In 1998, Fidel Castro released 300 prisoners ahead of Pope John Paul II’s visit. And in 2011, Raúl Castro released nearly 3,100 ahead of Pope Benedict XVI’s visit.

A month after the U.S. announced it would reestablish diplomatic ties with the island, Cuba, as a show of good will, released 53 dissidents. Many of the prisoners, it turned out, had nearly served their sentences or been released months earlier. In other words, it was an empty gesture.

But those who know the machinations of the Cuban government think the latest prisoner-release announcement was moved up to distract the international press. Thursday, Castro’s partner in repression, Venezuela, handed renowned democracy leader, Leopoldo López, a 13-year prison sentence — an outrage for a political dissident guilty of no real crime, just that of opposing President Nicolás Maduro’s regime. (see related article)

International headlines Friday should have been about Mr. López’s sentencing, instead they trumpeted how nice Cuba is to be releasing prisoners. Well-played.

What Cuba really wants is economic growth. The regime wants to open its doors to U.S. business, investment and tourism as China and Vietnam have done. What it doesn’t want is its citizens speaking out against the government.

But it’s incumbent upon the United States to make clear that Cuba can’t have the former without eliminating its restrictions on the latter; without freeing its political prisoners, incarcerated on trumped-up charges and tried in kangaroo courts.

U.S. diplomacy hinges on the belief that normalizing diplomatic ties and trade with nations like Cuba will change everything. But that has yet to be seen.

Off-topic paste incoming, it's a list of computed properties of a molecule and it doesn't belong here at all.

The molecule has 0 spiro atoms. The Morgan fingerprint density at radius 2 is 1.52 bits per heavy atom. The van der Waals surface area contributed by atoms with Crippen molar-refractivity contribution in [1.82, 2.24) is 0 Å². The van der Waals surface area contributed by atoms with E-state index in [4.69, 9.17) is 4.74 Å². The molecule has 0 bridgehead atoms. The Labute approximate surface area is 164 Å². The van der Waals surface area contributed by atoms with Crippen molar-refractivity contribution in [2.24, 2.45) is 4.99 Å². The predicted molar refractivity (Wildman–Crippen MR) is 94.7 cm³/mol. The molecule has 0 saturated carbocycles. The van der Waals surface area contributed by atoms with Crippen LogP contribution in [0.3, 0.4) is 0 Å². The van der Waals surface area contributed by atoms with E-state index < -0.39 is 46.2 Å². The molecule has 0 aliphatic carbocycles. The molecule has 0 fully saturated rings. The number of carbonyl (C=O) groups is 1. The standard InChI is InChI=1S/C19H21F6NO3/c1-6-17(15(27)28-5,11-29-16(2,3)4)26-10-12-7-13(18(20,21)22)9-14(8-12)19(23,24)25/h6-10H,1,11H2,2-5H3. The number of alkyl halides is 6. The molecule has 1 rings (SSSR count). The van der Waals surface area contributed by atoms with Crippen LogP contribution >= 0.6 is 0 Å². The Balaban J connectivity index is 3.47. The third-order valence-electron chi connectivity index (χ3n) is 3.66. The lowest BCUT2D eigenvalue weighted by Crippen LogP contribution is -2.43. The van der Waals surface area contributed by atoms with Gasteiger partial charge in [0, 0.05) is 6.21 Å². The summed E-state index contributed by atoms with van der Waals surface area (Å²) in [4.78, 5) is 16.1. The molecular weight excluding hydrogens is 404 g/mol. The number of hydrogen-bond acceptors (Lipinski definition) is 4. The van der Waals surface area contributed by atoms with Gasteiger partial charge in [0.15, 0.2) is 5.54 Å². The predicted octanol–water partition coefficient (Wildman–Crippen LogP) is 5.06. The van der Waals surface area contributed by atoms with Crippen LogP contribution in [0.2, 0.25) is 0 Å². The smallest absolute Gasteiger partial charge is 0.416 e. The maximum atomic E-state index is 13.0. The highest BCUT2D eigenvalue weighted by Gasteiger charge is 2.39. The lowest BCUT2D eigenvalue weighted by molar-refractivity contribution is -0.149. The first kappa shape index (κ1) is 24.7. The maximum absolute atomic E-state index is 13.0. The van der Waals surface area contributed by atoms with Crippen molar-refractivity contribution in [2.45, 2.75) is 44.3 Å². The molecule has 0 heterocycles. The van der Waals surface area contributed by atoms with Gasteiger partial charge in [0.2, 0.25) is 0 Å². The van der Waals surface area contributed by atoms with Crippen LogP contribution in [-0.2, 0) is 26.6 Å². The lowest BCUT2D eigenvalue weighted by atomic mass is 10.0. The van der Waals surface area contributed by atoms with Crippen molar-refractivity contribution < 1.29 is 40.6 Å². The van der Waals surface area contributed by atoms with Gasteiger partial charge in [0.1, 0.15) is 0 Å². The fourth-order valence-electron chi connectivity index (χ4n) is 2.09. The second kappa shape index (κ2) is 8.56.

Cuba must do more than these fake gestures of prisoner releases and offer up real, and permanent, human-rights reform.

Editorial – The Miami Herald

What You Should Know About Doing Business With Cuba

At a glance, Cuba may seem like a lucrative opportunity for U.S. small businesses. But is it? Our expert reveals what you should know about the reality vs. dream of trade with Cuba.

You may be wondering whether this is a good time for you to consider the possibility of investing in Cuba. Many analysts have arrived at the conclusion that Cuba represents a lucrative opportunity for U.S. businesses because:

• Cuba is home to more than 11 million consumers with nearly 60 years of pent-up demand for U.S. goods and services,

• The Port of Havana is only 198 nautical miles from the Port of Miami, facilitating trade,

• Millions of U.S. tourists will need travel-related services for their planned vacations to Cuba, and

• European companies have already paved the way for foreign investment and business on the island.On the surface, these factors appear to present a compelling case for doing business in Cuba.

However, a deeper analysis paints a different picture. I have studied the Cuban economy for more than a decade, engaging with Cuban economists, small- business owners, struggling entrepreneurs and other embers of Cuba’s re-emerging and fragile civil society. My family emigrated from Cuba in the 1960s, fleeing Fidel Castro’s communist revolution. This seeded a lifelong interest in all things Cuba, especially on how to effectively and peacefully achieve freedom and self-determination for the Cuban people. Continue reading What You Should Know About Doing Business With Cuba